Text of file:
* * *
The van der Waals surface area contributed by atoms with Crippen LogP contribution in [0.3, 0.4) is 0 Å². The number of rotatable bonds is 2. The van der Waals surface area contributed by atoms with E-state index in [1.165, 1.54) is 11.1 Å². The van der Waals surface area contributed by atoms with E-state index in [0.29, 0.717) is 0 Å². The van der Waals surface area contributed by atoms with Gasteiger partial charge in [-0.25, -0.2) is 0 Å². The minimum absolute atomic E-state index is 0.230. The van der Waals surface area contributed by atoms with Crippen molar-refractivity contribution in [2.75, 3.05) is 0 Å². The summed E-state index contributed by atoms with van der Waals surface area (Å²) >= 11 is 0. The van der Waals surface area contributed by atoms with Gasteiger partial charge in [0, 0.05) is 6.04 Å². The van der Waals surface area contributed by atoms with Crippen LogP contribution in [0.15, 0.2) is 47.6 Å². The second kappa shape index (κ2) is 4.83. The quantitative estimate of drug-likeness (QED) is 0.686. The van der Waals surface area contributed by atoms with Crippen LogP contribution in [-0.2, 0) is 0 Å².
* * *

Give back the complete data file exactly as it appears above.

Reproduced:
The van der Waals surface area contributed by atoms with Crippen LogP contribution in [0.3, 0.4) is 0 Å². The number of rotatable bonds is 2. The van der Waals surface area contributed by atoms with E-state index in [1.165, 1.54) is 11.1 Å². The van der Waals surface area contributed by atoms with E-state index in [0.29, 0.717) is 0 Å². The van der Waals surface area contributed by atoms with Gasteiger partial charge in [-0.25, -0.2) is 0 Å². The minimum absolute atomic E-state index is 0.230. The van der Waals surface area contributed by atoms with Crippen molar-refractivity contribution in [2.75, 3.05) is 0 Å². The summed E-state index contributed by atoms with van der Waals surface area (Å²) >= 11 is 0. The van der Waals surface area contributed by atoms with Gasteiger partial charge in [0, 0.05) is 6.04 Å². The van der Waals surface area contributed by atoms with Crippen LogP contribution in [0.15, 0.2) is 47.6 Å². The second kappa shape index (κ2) is 4.83. The quantitative estimate of drug-likeness (QED) is 0.686. The van der Waals surface area contributed by atoms with Crippen LogP contribution in [-0.2, 0) is 0 Å².